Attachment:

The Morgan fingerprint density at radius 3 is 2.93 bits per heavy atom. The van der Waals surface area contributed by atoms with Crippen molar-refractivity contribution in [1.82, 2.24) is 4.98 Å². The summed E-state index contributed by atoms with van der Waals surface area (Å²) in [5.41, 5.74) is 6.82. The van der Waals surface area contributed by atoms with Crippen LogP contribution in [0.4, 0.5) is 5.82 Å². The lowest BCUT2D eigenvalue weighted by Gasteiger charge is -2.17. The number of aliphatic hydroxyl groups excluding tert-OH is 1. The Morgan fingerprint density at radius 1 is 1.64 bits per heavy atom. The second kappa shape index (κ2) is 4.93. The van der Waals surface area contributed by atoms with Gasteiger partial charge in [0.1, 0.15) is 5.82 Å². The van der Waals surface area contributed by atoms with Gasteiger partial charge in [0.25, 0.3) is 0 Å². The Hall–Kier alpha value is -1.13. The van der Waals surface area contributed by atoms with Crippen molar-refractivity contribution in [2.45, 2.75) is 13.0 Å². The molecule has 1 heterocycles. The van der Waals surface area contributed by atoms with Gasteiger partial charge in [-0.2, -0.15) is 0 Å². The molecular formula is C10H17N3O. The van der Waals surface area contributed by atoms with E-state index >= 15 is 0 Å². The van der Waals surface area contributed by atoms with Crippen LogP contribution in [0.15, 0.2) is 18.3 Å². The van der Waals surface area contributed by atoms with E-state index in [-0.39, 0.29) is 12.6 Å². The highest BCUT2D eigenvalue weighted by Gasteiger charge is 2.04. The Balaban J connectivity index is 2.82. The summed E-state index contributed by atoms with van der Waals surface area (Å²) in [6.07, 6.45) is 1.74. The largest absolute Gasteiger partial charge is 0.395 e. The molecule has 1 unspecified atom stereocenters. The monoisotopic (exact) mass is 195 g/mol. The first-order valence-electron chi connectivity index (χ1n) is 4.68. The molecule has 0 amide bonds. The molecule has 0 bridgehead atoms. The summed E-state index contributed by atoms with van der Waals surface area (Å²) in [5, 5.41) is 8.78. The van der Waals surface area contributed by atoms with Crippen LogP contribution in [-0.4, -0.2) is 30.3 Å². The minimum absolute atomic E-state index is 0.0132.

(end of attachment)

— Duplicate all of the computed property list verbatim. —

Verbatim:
The Morgan fingerprint density at radius 3 is 2.93 bits per heavy atom. The van der Waals surface area contributed by atoms with Crippen molar-refractivity contribution in [1.82, 2.24) is 4.98 Å². The summed E-state index contributed by atoms with van der Waals surface area (Å²) in [5.41, 5.74) is 6.82. The van der Waals surface area contributed by atoms with Crippen LogP contribution in [0.4, 0.5) is 5.82 Å². The lowest BCUT2D eigenvalue weighted by Gasteiger charge is -2.17. The number of aliphatic hydroxyl groups excluding tert-OH is 1. The Morgan fingerprint density at radius 1 is 1.64 bits per heavy atom. The second kappa shape index (κ2) is 4.93. The van der Waals surface area contributed by atoms with Gasteiger partial charge in [0.1, 0.15) is 5.82 Å². The van der Waals surface area contributed by atoms with Gasteiger partial charge in [0.25, 0.3) is 0 Å². The Hall–Kier alpha value is -1.13. The van der Waals surface area contributed by atoms with Crippen molar-refractivity contribution in [2.45, 2.75) is 13.0 Å². The molecule has 1 heterocycles. The van der Waals surface area contributed by atoms with Gasteiger partial charge in [-0.2, -0.15) is 0 Å². The molecular formula is C10H17N3O. The van der Waals surface area contributed by atoms with E-state index >= 15 is 0 Å². The van der Waals surface area contributed by atoms with Crippen LogP contribution in [0.15, 0.2) is 18.3 Å². The van der Waals surface area contributed by atoms with E-state index in [-0.39, 0.29) is 12.6 Å². The highest BCUT2D eigenvalue weighted by Gasteiger charge is 2.04. The Balaban J connectivity index is 2.82. The summed E-state index contributed by atoms with van der Waals surface area (Å²) in [6.07, 6.45) is 1.74. The largest absolute Gasteiger partial charge is 0.395 e. The molecule has 1 unspecified atom stereocenters. The monoisotopic (exact) mass is 195 g/mol. The first-order valence-electron chi connectivity index (χ1n) is 4.68. The molecule has 0 amide bonds. The molecule has 0 bridgehead atoms. The summed E-state index contributed by atoms with van der Waals surface area (Å²) in [5, 5.41) is 8.78. The van der Waals surface area contributed by atoms with Crippen LogP contribution in [-0.4, -0.2) is 30.3 Å². The minimum absolute atomic E-state index is 0.0132.